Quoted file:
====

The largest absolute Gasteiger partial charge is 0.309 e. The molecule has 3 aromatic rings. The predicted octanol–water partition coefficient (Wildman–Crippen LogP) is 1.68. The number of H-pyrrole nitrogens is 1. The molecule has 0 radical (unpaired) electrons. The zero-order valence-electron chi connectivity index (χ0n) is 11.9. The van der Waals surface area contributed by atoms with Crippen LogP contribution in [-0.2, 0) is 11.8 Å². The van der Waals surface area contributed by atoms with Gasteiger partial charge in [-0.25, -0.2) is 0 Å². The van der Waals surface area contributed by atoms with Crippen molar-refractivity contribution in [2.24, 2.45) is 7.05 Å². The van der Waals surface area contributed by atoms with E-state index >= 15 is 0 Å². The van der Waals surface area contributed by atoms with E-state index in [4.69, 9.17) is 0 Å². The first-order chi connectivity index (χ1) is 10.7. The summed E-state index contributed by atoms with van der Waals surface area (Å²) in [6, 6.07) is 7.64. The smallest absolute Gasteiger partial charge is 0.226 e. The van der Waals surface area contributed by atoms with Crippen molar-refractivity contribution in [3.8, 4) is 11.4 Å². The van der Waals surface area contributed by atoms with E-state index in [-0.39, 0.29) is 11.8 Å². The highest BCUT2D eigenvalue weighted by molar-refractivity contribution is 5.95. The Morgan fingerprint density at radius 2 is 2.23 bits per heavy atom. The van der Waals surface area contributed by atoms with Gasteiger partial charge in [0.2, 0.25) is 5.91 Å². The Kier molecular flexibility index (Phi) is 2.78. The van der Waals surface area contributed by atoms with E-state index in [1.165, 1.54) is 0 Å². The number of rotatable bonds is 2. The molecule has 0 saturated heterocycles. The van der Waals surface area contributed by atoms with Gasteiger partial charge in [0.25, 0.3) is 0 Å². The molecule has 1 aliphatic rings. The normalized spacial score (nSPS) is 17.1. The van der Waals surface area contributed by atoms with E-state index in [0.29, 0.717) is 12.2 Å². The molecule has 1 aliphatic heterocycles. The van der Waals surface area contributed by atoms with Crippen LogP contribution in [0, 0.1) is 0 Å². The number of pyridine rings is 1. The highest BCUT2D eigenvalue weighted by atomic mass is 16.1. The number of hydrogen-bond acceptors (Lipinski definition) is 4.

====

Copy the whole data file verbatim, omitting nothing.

The largest absolute Gasteiger partial charge is 0.309 e. The molecule has 3 aromatic rings. The predicted octanol–water partition coefficient (Wildman–Crippen LogP) is 1.68. The number of H-pyrrole nitrogens is 1. The molecule has 0 radical (unpaired) electrons. The zero-order valence-electron chi connectivity index (χ0n) is 11.9. The van der Waals surface area contributed by atoms with Crippen LogP contribution in [-0.2, 0) is 11.8 Å². The van der Waals surface area contributed by atoms with Gasteiger partial charge in [-0.25, -0.2) is 0 Å². The van der Waals surface area contributed by atoms with Crippen molar-refractivity contribution in [2.24, 2.45) is 7.05 Å². The van der Waals surface area contributed by atoms with E-state index >= 15 is 0 Å². The van der Waals surface area contributed by atoms with E-state index in [4.69, 9.17) is 0 Å². The first-order chi connectivity index (χ1) is 10.7. The summed E-state index contributed by atoms with van der Waals surface area (Å²) in [6, 6.07) is 7.64. The smallest absolute Gasteiger partial charge is 0.226 e. The van der Waals surface area contributed by atoms with Crippen molar-refractivity contribution in [3.8, 4) is 11.4 Å². The van der Waals surface area contributed by atoms with E-state index in [-0.39, 0.29) is 11.8 Å². The highest BCUT2D eigenvalue weighted by molar-refractivity contribution is 5.95. The Morgan fingerprint density at radius 2 is 2.23 bits per heavy atom. The van der Waals surface area contributed by atoms with Gasteiger partial charge in [0.2, 0.25) is 5.91 Å². The Kier molecular flexibility index (Phi) is 2.78. The van der Waals surface area contributed by atoms with E-state index in [1.165, 1.54) is 0 Å². The number of rotatable bonds is 2. The molecule has 0 saturated heterocycles. The van der Waals surface area contributed by atoms with Gasteiger partial charge in [0.25, 0.3) is 0 Å². The molecule has 1 aliphatic rings. The normalized spacial score (nSPS) is 17.1. The van der Waals surface area contributed by atoms with E-state index in [0.29, 0.717) is 12.2 Å². The molecule has 1 aliphatic heterocycles. The van der Waals surface area contributed by atoms with Crippen LogP contribution in [0, 0.1) is 0 Å². The number of pyridine rings is 1. The highest BCUT2D eigenvalue weighted by atomic mass is 16.1. The number of hydrogen-bond acceptors (Lipinski definition) is 4.